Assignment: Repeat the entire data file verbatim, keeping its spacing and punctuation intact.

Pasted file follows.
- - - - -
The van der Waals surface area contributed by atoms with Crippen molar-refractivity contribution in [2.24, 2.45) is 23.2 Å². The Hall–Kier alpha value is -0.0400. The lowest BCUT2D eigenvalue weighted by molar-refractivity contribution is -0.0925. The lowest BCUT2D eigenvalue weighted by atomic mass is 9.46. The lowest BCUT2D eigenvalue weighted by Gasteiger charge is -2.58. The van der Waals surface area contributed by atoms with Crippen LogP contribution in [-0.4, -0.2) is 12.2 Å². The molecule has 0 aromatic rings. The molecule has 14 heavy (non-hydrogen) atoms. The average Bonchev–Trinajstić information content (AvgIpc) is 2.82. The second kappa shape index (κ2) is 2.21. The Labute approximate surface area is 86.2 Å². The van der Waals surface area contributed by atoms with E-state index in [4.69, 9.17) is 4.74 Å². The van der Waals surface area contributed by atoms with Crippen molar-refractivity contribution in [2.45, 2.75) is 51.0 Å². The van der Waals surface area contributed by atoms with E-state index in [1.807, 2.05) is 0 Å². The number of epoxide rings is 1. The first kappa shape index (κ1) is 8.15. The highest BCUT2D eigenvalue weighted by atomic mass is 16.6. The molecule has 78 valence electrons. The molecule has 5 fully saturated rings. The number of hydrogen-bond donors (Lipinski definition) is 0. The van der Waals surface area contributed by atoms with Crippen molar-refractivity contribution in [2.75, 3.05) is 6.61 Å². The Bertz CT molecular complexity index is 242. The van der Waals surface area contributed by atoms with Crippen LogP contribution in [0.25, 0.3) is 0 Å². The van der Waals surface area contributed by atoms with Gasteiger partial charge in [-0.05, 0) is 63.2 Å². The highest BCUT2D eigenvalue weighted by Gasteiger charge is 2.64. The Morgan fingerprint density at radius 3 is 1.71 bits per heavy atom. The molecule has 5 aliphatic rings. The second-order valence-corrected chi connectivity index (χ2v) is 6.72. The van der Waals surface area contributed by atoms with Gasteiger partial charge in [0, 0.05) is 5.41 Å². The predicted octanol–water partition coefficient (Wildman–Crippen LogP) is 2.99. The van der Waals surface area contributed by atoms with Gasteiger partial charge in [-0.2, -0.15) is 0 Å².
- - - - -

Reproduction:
The van der Waals surface area contributed by atoms with Crippen molar-refractivity contribution in [2.24, 2.45) is 23.2 Å². The Hall–Kier alpha value is -0.0400. The lowest BCUT2D eigenvalue weighted by molar-refractivity contribution is -0.0925. The lowest BCUT2D eigenvalue weighted by atomic mass is 9.46. The lowest BCUT2D eigenvalue weighted by Gasteiger charge is -2.58. The van der Waals surface area contributed by atoms with Crippen LogP contribution in [-0.4, -0.2) is 12.2 Å². The molecule has 0 aromatic rings. The molecule has 14 heavy (non-hydrogen) atoms. The average Bonchev–Trinajstić information content (AvgIpc) is 2.82. The second kappa shape index (κ2) is 2.21. The Labute approximate surface area is 86.2 Å². The van der Waals surface area contributed by atoms with E-state index in [4.69, 9.17) is 4.74 Å². The van der Waals surface area contributed by atoms with Crippen molar-refractivity contribution in [2.45, 2.75) is 51.0 Å². The van der Waals surface area contributed by atoms with E-state index in [1.807, 2.05) is 0 Å². The number of epoxide rings is 1. The first kappa shape index (κ1) is 8.15. The highest BCUT2D eigenvalue weighted by atomic mass is 16.6. The molecule has 78 valence electrons. The molecule has 5 fully saturated rings. The number of hydrogen-bond donors (Lipinski definition) is 0. The van der Waals surface area contributed by atoms with Crippen molar-refractivity contribution in [2.75, 3.05) is 6.61 Å². The Bertz CT molecular complexity index is 242. The van der Waals surface area contributed by atoms with Crippen LogP contribution in [0.25, 0.3) is 0 Å². The van der Waals surface area contributed by atoms with Gasteiger partial charge in [-0.05, 0) is 63.2 Å². The highest BCUT2D eigenvalue weighted by Gasteiger charge is 2.64. The Morgan fingerprint density at radius 3 is 1.71 bits per heavy atom. The molecule has 5 aliphatic rings. The second-order valence-corrected chi connectivity index (χ2v) is 6.72. The van der Waals surface area contributed by atoms with Gasteiger partial charge in [0, 0.05) is 5.41 Å². The predicted octanol–water partition coefficient (Wildman–Crippen LogP) is 2.99. The van der Waals surface area contributed by atoms with Gasteiger partial charge in [-0.2, -0.15) is 0 Å².